Job hunting: Resumé, cover letter & interview tips
Job hunting can be demanding. Here are some tips to help you find a potential position, write a job application and prepare for an interview.
Job hunting can take a while, but it doesn’t have to be intimidating. Here are some good places to start your search:
- Online: job boards live online and allow you to search for available positions by field, salary and location (e.g. Indeed, Workopolis, Craigslist, Kijiji, etc.)
- Employment centres: youth employment centres are places where young people can find help locating a job. They also provide services for resumé building, interview tips and housing/personal finance information.
- Connections: if your friend or family member is familiar with an organization that’s looking for staff, you may consider applying.
Although they can be challenging to write, a resumé is required with most job applications. A resumé usually includes a chronological list of your accomplishments such as:
- work experience
- volunteer experience
- special skills
- extracurricular activities
- awards and achievements
You can add specific details about each item on the list and how they’re relevant to the position you’re applying for.
A job application should always be submitted with a cover letter. A cover letter is usually addressed to the hiring manager and includes a description of how you heard about the job, why you’re interested in the position, what you know about the organization and a few specific details about your relevant skills and experience.
Interviews can be both exciting and nerve-racking. During an interview, both you and the employer are able to ask questions to learn more about each other, your compatibility and your qualifications. It’s a good idea to arrive prepared with answers to commonly asked questions such as:
- Why do you want this job?
- What do you like about this organization?
- What three skills do you think this position needs?
- What are your strengths and weaknesses?
- Where do you see yourself in five years?
Remember to get a good night’s sleep, stay away from caffeinated beverages (your adrenaline will be pumping, so extra caffeine may just make you jittery) and eat something light prior to the interview to keep your energy up.
Getting a job after high school
Finding employment right after high school is an option for many people. You can look for full time or part time work in restaurants, retail stores, the trades, administration and more. Visit your school guidance counsellor, or search Resources Around Me, for support with getting a job.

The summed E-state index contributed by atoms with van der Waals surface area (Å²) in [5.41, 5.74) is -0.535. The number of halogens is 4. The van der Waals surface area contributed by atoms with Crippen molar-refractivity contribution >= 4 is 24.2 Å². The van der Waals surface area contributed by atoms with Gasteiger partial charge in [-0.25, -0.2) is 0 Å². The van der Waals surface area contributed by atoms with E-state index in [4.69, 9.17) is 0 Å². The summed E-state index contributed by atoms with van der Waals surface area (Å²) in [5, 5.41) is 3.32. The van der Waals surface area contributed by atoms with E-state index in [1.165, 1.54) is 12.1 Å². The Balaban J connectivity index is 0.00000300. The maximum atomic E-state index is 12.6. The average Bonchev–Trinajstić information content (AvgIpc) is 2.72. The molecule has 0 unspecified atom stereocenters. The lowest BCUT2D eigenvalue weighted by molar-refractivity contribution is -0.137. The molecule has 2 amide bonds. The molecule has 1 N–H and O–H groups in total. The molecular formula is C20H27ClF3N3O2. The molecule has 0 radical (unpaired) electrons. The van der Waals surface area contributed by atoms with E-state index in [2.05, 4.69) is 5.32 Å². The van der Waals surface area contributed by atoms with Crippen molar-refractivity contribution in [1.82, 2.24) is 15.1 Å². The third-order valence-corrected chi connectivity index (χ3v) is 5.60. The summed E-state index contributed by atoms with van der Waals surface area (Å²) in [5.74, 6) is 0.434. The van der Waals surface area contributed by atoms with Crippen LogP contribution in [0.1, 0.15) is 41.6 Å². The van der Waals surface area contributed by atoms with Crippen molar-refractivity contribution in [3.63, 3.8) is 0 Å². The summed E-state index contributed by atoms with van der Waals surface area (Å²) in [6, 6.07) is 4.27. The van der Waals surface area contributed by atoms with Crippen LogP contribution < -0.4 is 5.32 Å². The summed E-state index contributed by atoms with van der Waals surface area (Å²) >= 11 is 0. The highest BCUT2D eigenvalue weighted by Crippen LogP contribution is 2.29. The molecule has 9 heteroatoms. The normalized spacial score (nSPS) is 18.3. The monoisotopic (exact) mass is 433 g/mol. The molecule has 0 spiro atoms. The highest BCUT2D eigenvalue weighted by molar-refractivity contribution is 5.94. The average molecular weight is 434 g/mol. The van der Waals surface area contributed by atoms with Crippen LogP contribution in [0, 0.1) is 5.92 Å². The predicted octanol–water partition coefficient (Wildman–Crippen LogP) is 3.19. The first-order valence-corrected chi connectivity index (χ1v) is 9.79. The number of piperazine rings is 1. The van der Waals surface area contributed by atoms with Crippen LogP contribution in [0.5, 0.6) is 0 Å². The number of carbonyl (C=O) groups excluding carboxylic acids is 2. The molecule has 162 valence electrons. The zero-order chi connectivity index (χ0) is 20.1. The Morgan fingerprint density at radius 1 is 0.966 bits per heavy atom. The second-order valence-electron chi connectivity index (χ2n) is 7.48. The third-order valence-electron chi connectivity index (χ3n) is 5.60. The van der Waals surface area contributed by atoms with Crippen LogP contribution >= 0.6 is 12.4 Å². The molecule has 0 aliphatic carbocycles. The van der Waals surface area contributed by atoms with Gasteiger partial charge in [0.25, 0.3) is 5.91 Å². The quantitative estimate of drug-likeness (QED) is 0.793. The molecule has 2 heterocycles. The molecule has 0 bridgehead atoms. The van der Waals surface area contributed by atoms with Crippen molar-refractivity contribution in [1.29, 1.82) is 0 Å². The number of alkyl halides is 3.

Get information about how your thoughts, feelings and behaviours are connected and what you can do to care for your well-being. Learning about mental health can help empower you with the language to communicate how you’re feeling.
Find resources by group
Practise with tools, tips and resources to help build your skills and improve your wellness in the way that feels best for you. Learn how to identify your strengths, communicate thoughts and feelings, overcome obstacles and connect with support.
Take a quiz
Find out how much you know about specific topics and get resources to learn more.
Play a game
Reduce stress and have fun at the same time.
Map out your support network
Identify who and where your community is to get help when you need it.
Share what’s on your mind
Try different tools to express how you’re feeling.
Make a safety plan
Access tools for safety planning and reporting.
Regain calm and relax with these activities.
Try a self-assessment
Identify how you’re feeling and find resources to support you right now.
Explore lived experiences from other young people across Canada. Learn from real-life youth stories, gain new ideas and ask questions to connect and inspire your own wellness journey.
If you need help right now, you can talk to a trained volunteer crisis responder about anything you're going through. No issue is too big or too small.
Connect with a professional counsellor to better understand what you're going through and help take a step in the direction you want to go.